Data mining is the process of extracting previously unknown information from large databases or data warehouses and using it to make crucial business decisions. Data mining tools find patterns in the data and infer rules from them. The extracted information can be used to form a prediction or classification model, identify relations between database records, or provide a summary of the databases being mined. Those patterns and rules can be used to guide decision making and forecast the effect of those decisions, and data mining can speed analysis by focusing attention on the most important variables.
We are drowning in data, but starving for knowledge. In recent years the amount or the volume of information has increased significantly. Some researchers suggest that the volume of information stored doubles every year. Disk storage per person (DSP) is a way to measure the growth in personal data. Edelstein (2003) estimated that the number has dramatically grown from 28MB in 1996 to 472MB in 2000.
Data mining seems to be the most promising solution for the dilemma of dealing with too much data having very little knowledge. By using pattern recognition technologies and statistical and mathematical techniques to sift through warehoused information, data mining helps analysts recognize significant facts, relationships, trend, patterns, exceptions and anomalies. The use of data mining can advance a company’s position by creating a sustainable competitive advantage. Data warehousing and mining is the science of managing and analyzing large datasets and discovering novel patterns (Davenport & Harris, 2007; Wang, 2006; Olafsson, 2006).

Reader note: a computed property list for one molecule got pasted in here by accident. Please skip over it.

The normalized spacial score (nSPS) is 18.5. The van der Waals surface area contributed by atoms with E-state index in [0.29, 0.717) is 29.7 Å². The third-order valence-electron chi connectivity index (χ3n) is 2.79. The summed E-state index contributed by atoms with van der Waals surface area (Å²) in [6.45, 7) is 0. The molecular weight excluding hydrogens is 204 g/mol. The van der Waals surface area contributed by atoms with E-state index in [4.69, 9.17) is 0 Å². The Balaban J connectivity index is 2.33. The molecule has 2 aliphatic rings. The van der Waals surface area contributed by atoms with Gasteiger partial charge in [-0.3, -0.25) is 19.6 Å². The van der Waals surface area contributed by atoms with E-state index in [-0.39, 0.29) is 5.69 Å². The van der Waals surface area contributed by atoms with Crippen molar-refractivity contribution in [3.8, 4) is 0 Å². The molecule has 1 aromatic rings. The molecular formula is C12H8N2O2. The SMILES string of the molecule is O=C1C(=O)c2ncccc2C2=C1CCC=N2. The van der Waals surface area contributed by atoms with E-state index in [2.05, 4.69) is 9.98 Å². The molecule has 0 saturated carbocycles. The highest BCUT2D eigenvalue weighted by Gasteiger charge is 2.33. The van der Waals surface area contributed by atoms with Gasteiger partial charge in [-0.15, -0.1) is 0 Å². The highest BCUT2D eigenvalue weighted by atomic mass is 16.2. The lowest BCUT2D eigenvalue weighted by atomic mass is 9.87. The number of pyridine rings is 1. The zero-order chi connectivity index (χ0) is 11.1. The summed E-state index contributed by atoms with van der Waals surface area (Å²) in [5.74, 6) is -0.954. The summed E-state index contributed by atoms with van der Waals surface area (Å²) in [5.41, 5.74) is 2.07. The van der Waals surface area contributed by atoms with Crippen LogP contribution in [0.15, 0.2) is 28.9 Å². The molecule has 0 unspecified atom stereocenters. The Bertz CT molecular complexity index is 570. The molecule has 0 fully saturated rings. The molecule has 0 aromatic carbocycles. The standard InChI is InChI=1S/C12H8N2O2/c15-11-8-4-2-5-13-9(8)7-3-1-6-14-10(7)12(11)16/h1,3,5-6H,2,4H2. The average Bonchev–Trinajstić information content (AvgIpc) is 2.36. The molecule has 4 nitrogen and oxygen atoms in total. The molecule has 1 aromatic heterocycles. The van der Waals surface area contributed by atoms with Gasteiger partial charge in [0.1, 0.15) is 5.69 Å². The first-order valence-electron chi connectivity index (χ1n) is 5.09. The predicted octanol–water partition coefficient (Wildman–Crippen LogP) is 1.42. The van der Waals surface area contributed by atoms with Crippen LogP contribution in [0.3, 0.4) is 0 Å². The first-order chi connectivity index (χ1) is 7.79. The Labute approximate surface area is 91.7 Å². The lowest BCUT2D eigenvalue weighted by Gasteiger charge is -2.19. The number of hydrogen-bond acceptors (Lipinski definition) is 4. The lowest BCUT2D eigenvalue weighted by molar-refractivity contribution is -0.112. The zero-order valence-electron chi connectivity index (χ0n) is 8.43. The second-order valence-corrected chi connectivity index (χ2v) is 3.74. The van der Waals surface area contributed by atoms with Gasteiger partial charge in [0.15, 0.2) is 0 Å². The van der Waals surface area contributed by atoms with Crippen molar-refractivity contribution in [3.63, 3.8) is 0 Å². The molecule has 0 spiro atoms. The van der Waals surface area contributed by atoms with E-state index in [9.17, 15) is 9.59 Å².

Data mining is taking off for several reasons: organizations are gathering more data about their businesses, the enormous drop in storage costs, competitive business pressures, a desire to leverage existing information technology investments, and the dramatic drop in the cost/performance ratio of computer systems. Another reason is the rise of data warehousing. In the past, it was often necessary to gather the data, cleanse it, and merge it. Now, in many cases, the data are already sitting in a data warehouse ready to be used.
Over the last 40 years, the tools and techniques to process data and information have continued to evolve from data bases to data warehousing and further to data mining. Data warehousing applications have become business-critical. Data mining can compress even more value out of these huge repositories of information. Data mining is a multidisciplinary field covering a lot of disciplines such as databases, statistics, artificial intelligence, pattern recognition, machine learning, information theory, control theory, operations research, information retrieval, data visualization, high-performance computing or parallel and distributed computing, etc (Zhou, 2003; (Hand, Mannila, & Smyth, 2001).
Certainly, many statistical models had emerged a long time ago. Machine learning has marked a milestone in the evolution of computer science. Although data mining is still in its infancy, it is now being used in a wide range of industries and for a range of tasks in a variety of contexts (Wang, 2003; Lavoie, Dempsey, & Connaway, 2006). Data mining is synonymous with knowledge discovery in databases, knowledge extraction, data/pattern analysis, data archeology, data dredging, data snooping, data fishing, information harvesting, and business intelligence (Han and Kamber, 2001).